Growing up presents all kinds of challenges. When your parents fail to pay close attention, there are problems. The solution is never easy. VOA’s Ray Kouguell tells us about a new movie that takes an unusual look at the situation:
When economic times are tough, just about everyone suffers. A new international award-winning film called “Ilo Ilo” tells the story about how a middle class family struggles to cope with Asia’s financial crisis in 1997 Singapore.
A 10-year-old boy named Jiale is a troublemaker in school with parents too busy trying to earn a living with not enough time or energy to properly look after him. So they hire Terry, a 28-year-old live-in maid and nanny from the Philippines to take care of the daily chores of cleaning, cooking and keep an eye on Jiale.
Her presence faces strong defiance and bullying from Jiale and resentment from his mother who is pregnant, tired from her clerical job at a shipping company and leery of Terry’s capabilities. The family situation worsens when the father loses his sales job and struggles to find other work. Over time, Jiale warms up to his caregiver who he refers to as “Auntie Terry.” It’s a relationship that antagonizes his mother who grows more worried that she’s losing control over her son.
The emotional bonds and tensions of a family under pressure are something ‘Ilo Ilo” director-writer Anthony Chen characterizes in very honest and thoughtful detail. I talked with Chen, born in Singapore and now based in London, who told me it’s a story very close to him.
CHEN: It’s very much a personal film. It’s a film inspired by a lot of childhood memories. While I was growing up, I had a Filipino maid as well, working in the household and she worked with us for eight years. She came when I was four and she left when I was twelve. So it’s very much my observation of family, my observation of childhood, my observation of growing up in Singapore in the 1990s.
KOUGUELL: The film is character driven. Was it difficult to reflect on the true story aspects when you put it together?
CHEN: When I started, it was more autobiographical. I think when you try and put real life into a film, it doesn’t have real dramatic structure; it doesn’t really work so much. It became clear when I took a few steps back and I became more objective about the material and started to click.
KOUGUELL: Is resentment towards a live-in maid and nanny typical for both the child and the mother?
CHEN: It’s a phenomenon that is very common in Singapore. In Singapore, every ten households, about four to five would hire a live-in maid from a foreign country like the Philippines and Indonesia. It comes out from a very natural mother instinct of mothers trying to cling back, their children to cling back their position of the family. Unfortunately, having a maid in Singapore is not a bourgeois thing. It’s very much a very pragmatic decision, because 80 percent of Singapore is middle class and both parents usually go to work and they need to bring in the bacon and the only way they could do that is to hire to look after the children.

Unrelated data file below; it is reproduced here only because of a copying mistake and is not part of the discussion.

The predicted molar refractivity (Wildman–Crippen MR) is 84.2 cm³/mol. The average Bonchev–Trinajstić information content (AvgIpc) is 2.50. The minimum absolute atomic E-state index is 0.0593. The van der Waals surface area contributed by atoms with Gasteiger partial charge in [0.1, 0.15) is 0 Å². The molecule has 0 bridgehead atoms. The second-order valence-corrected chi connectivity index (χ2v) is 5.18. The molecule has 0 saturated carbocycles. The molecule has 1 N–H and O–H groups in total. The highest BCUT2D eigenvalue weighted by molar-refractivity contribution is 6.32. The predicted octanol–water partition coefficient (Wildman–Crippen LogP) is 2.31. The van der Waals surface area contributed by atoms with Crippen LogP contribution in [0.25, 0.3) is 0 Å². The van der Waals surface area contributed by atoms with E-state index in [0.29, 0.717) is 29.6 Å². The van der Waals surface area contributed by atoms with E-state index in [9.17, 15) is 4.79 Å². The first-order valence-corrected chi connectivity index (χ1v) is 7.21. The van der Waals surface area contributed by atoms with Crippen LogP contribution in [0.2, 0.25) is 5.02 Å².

KOUGUELL: What kind of strains did your family face with the maid who perhaps became a surrogate mother and friend?
CHEN: You know, you start with not knowing her and it’s all a little bit of culture shock for everyone - your parents are not home in the day. She’s the one with you in the daytime at home, and slowly you develop sort of feelings, you develop a sort of relationship and she doesn’t just cook for you; she cares for you, she does things for you. She slowly takes over almost a role of a playmate, as well as a good friend or so, I guess.
KOUGUELL: How did you come up with the title of the movie?
CHEN: Ilo Ilo was literally the first word I wrote on the page when I started writing the film, because that was literally the only thing that I remember of my Filipino maid when she was with us. Ilo Ilo is actually where my real life maid comes from. She’s from Ilo Ilo, a province in the Philippines.
KOUGUELL: The movie is culturally specific. What do you think foreign audiences can take away from this?
CHEN: I think the issues of family of growing up, of migration, of class, of struggling of the economic crisis; I think these are issues that strike a chord with audiences anywhere that actually make me understand that as much as we are all very different culturally, we are very, very much the same because we all share one single humanity.
KOUGUELL: Chen’s movie succeeds in giving a compelling look at complicated family dynamics, at times bordering on dysfunction. Powerful acting performances especially from Filipino actress Angeli Bayani as Terry make “Ilo Ilo” an absorbing film to watch, so much so it was awarded the 2013 Camera D’Or at the Cannes Film Festival for best FIRST feature film. It also won Best Feature Film, Best Director, Best original screenplay and best supporting actress at the Golden Horse Awards in Taipei. They are all richly deserved.